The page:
It’s sometimes easy to forget just how vast the cultural differences are between America and Europe. Of course, there’s the accents, and the cuisine, but some aspects are often overlooked or unknown. Green Street Hooligans takes a raw look at the undercover football (soccer) firms in England- which are drastically different from even the most intense sports fans in America.
The movie begins with Harvard Journalism major, Matt Buckner (Elijah Wood), whom gets wrongfully accused of possessing cocaine, which actually belongs to his roommate. With no other options, Matt flies to London, England to stay with his older sister, Shannon (Claire Forlani) and her husband, Steve (Marc Warren). On his very first day in town, Matt is introduced to Steve’s younger brother, Pete (Charlie Hunnam), an avid football fan. Shortly into the movie we discover that Pete is not just a fan of football- he is a member of a “firm”- an organized gang of fans whom basically support their team by provoking the opposing teams’ fans into fights after matches.
Though it starts as an innocent fascination, Matt soon finds himself completely enveloped in Pete’s world. He gets accepted into their firm as the novelty “yank”, and together, with the rest of the guys, fights against various other firms to defend their team’s (West Ham United) honor. Matt’s association with the firm causes turmoil between he and his sister, and within himself- after all, what does a Harvard student know about street fighting and gangs? As Matt falls deeper and deeper into the Green Street Elite, we’re left wondering if he’s in too deep- though there’s really no chance to turn back.
For the most part, I found Green Street Hooligans to be a sturdy film. Firms are a true reality in England; the firm in this movie, in particular, is based on one of West Ham’s most notorious firms, Inter City Firm. Writer and director, Lexi Alexander, presents the movie in an engaging, fast-paced, stylish manner, leaving the viewer completely captivated with each moment that passes.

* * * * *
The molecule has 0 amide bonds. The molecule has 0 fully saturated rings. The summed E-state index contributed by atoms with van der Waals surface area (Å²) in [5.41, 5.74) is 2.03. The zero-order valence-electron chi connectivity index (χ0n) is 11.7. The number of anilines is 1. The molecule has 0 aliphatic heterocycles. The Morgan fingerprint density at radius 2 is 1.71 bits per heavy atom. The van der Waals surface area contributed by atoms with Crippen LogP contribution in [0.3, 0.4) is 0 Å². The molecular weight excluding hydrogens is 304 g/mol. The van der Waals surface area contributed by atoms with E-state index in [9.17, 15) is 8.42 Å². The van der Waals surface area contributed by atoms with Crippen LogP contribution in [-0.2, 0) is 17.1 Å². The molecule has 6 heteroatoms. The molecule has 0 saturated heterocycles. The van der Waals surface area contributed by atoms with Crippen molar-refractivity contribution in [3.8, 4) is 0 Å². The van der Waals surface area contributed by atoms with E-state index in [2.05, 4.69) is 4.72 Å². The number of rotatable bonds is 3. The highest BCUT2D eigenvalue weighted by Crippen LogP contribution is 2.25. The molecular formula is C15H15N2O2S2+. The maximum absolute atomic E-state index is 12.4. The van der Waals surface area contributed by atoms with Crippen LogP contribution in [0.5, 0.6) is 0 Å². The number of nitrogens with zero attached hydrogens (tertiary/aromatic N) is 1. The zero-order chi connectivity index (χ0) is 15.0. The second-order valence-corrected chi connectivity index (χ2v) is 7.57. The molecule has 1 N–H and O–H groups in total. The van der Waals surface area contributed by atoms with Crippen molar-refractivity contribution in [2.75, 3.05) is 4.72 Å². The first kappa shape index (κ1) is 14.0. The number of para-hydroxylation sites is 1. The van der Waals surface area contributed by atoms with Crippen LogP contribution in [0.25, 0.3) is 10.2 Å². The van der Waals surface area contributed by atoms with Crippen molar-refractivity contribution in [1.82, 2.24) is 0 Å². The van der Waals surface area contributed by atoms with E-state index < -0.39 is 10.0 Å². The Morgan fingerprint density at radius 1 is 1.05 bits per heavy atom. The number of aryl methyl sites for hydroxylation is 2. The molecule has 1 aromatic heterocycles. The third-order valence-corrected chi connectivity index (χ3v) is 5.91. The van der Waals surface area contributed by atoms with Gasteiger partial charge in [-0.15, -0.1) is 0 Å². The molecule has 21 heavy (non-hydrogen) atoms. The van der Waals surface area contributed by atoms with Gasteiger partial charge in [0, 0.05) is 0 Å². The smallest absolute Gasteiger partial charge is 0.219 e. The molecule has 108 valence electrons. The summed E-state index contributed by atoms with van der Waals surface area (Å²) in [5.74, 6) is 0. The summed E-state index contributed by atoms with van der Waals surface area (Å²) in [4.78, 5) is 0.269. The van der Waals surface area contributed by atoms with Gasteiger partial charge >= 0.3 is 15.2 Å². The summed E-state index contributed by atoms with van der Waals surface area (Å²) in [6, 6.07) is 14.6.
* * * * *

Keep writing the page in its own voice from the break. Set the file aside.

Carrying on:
The violence in the film has been criticized frequently, mostly due to the fact that it’s somewhat exaggerated in comparison to the real life firms. Though a bit gratuitous at times, I never found the violence to be distracting from the story line, and in fact, found that it furthered and helped develop the plot.
Elijah Wood being cast as the lead role, however, made less sense to me. Though I am a fan of Wood’s acting in the film, it’s still hard to believe him as the character he’s playing. He’s much more believable at the start of the film as the naïve and timid Harvard undergrad, but towards the end of the movie, you really have to squint at the screen in order to buy that his character has evolved into a hard-edged thug. Meanwhile, Charlie Hunnam steals the show as the loud, Cockney, leader of the firm. He plays the role perfectly- at all times completely tough and threatening, but also warm-hearted and kind. The depth and complexity of his character makes him clearly stand out in the film. Also notable is Marc Warren, whose character sees a surprising and enthralling twist towards the end of the movie. Warren plays the role expertly, with exquisite emotion.
Green Street Hooligans is an interesting and exciting (though, perhaps, slightly exaggerated) look at the culture of England football fans. The plot does become fairly predictable, especially towards the movie’s end, though that still does not distract from the overall strength of the movie. Through the violence, there’s a nicely developed story and endearing characters- making the film a thrilling combination of suspense and drama.